Ken Lay: The Indictment
Life and liberty in Illinois

Ken Lay: Redux

[Ed's note: Originally posted 7.19.2004]

As you all know, there is a sword of Damocles hanging over Ken Lay's head.  Well, maybe 11 swords. Although no evidence has been presented, although no witnesses have been cross-examined, Ken Lay has been convicted.  That upsets me.  And so...

Welcome to a new feature.  This week will be Ken Lay week.  It will be Ken Lay every day.  Why?

Well, I became very interested in this case after watching the prosecution's and defense's press conferences.  It was almost unprecedented for a criminal defendant to discuss the case against him on live television.  That took guts.  His lawyer, a home-spun Texan who embodies the ideal of the Southern Gentleman, was ready to fight.  Forget delays, we are ready for trial. Forget discovery, we do not care what documents the prosecution has.  We have some documents, too.  And guess what?  You won't see them until trial.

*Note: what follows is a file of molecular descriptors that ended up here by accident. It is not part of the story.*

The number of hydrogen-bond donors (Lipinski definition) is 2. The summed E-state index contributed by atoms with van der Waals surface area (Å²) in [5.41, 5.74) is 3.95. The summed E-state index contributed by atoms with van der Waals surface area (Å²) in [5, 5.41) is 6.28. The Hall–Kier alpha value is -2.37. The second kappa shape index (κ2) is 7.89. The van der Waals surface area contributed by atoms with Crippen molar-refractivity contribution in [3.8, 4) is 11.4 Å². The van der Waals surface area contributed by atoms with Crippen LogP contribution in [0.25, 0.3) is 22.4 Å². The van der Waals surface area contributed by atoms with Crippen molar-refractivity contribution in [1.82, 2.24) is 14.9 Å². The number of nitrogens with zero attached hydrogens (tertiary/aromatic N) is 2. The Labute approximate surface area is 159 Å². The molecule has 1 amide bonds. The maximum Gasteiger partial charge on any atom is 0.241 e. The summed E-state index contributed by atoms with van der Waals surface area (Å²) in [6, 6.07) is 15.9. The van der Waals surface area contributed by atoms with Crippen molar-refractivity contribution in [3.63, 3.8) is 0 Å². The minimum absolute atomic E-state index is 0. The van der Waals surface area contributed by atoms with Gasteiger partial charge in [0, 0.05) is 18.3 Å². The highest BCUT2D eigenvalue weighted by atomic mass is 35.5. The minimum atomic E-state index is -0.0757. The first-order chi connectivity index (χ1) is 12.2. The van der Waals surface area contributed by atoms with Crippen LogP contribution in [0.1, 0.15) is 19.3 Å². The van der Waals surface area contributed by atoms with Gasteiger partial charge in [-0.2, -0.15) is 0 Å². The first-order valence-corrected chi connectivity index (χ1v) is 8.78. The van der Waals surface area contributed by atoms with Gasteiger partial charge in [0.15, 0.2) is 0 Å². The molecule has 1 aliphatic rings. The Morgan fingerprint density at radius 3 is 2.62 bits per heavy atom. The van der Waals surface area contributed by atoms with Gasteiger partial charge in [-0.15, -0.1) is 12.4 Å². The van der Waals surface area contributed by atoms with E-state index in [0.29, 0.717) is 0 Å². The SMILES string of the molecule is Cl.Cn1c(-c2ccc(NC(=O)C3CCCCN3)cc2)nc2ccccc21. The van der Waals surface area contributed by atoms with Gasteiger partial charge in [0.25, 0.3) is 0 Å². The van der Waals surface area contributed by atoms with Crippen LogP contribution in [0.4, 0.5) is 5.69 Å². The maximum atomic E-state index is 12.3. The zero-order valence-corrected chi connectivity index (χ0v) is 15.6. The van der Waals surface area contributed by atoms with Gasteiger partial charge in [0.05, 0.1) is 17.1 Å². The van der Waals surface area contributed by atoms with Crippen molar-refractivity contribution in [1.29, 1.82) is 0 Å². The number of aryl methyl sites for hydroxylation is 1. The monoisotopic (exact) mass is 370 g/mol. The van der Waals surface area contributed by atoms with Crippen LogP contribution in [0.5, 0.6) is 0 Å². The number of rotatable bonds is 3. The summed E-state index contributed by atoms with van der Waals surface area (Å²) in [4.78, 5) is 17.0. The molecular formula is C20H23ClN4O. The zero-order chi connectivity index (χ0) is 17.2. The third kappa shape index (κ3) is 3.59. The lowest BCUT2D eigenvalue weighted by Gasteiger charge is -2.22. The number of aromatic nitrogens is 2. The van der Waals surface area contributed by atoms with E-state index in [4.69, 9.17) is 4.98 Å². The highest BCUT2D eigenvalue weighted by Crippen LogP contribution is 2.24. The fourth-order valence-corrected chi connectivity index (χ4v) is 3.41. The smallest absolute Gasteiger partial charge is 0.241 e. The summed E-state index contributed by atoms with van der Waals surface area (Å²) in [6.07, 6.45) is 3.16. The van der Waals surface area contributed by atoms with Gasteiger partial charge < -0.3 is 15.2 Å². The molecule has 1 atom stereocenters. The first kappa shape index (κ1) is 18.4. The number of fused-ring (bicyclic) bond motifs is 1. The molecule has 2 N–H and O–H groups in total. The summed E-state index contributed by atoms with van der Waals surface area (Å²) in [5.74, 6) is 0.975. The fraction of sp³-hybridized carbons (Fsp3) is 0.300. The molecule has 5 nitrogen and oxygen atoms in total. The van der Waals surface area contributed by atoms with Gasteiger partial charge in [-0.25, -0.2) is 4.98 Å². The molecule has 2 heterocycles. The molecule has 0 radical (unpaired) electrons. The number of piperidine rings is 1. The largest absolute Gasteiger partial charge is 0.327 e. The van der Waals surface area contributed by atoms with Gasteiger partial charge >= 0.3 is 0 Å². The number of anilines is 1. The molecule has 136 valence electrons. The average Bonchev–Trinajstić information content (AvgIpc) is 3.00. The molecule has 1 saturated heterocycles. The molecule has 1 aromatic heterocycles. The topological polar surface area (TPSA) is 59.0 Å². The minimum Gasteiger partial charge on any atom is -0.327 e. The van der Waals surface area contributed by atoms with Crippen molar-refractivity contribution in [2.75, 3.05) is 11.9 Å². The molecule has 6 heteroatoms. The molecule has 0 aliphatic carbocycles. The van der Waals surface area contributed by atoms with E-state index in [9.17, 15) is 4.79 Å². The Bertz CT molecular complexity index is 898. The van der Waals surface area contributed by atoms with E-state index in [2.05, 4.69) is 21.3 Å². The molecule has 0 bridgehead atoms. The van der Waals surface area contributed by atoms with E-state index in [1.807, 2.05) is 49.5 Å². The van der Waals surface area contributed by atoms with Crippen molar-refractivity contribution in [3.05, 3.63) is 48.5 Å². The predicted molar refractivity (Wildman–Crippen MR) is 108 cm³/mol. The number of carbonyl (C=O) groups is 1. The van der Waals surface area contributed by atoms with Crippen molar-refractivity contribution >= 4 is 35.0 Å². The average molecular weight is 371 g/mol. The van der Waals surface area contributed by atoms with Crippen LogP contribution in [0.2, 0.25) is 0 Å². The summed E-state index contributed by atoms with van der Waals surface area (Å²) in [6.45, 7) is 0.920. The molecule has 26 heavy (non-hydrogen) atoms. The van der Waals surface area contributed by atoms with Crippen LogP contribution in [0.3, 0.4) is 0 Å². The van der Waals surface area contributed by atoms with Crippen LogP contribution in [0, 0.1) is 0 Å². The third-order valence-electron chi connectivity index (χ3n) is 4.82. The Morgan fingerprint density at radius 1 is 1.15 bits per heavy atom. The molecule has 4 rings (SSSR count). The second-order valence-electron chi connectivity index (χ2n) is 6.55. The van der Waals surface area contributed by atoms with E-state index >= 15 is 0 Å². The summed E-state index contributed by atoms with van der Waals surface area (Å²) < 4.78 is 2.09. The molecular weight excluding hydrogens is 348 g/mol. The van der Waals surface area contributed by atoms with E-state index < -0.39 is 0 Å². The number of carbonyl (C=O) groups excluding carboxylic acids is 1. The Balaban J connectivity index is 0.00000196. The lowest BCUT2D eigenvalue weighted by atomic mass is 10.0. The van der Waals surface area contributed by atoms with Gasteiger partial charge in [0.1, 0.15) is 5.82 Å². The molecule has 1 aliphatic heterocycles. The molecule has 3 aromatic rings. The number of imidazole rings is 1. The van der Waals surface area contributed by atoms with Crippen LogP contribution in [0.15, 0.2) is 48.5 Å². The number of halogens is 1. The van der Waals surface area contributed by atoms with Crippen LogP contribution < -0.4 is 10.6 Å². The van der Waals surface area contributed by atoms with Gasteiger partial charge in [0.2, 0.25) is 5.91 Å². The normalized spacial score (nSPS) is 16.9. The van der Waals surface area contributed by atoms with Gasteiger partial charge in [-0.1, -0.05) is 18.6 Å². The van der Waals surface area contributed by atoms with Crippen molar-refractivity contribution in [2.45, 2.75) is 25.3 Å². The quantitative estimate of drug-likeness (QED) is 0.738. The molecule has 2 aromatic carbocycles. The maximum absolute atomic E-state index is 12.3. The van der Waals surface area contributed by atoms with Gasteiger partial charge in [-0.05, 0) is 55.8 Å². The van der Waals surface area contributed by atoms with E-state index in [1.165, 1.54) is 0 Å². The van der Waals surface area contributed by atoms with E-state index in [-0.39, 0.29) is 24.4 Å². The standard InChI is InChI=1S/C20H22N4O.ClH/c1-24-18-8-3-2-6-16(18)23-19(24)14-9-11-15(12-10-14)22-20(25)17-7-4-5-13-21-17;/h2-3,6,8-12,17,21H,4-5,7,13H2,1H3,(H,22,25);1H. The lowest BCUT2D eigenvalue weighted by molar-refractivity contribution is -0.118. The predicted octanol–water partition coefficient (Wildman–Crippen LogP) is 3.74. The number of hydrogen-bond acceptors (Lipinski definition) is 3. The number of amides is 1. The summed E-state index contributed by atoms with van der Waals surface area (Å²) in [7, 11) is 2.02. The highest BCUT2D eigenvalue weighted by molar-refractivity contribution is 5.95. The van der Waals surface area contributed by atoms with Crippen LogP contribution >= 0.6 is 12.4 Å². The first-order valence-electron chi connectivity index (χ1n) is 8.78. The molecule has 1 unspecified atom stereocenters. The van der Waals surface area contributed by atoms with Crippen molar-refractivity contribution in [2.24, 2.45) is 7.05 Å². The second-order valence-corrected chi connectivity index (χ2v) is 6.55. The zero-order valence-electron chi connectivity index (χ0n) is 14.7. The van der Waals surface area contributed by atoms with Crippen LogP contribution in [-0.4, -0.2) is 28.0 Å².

When I heard Ramsey speak, my heart rate increased.  Here is a lawyer to admire.  Here is a lawyer with guts.   

Then there was the government's lawyer.  The assistant united states attorney (AUSA) seemed smug and self-assured.  He seemed more concerned with sucking in the limelight than with justice.  I do not believe that the prosecutorial sword should be used to collect trophies.  Martha's head was enough. 

I predicted - without having seen the Indictment - that Lay would walk.  He has credibility, as does his attorney.  I also didn't think a Texas jury would be keen on the DOJ folks from D.C. waltzing into their Texas courtroom spouting off fancy language.  I said that if Lay is convicted at all, it will be on something insignificant (compared to the awful things the media has already tried and convicted him of).  Yet this was a foolish prediction given that the legal counts against Lay were unknown to me.  Not one to play the fool, I sought to learn more.

Unfortunately, I learned that the press accounts are garbage.  The "legal commentary" has mostly consisted of pop culture slogans and references to acts not charged in the Indictment.  "He ruined the company and must pay," for example.  Well, unless there is a federal crime for "ruining a company," and unless this crime is charged, such lines do not belong in any discussion of the Ken Lay case.  We will have none of that here.  My discussion will be based exclusively on the law and facts of the case.  I hope you enjoy this feature.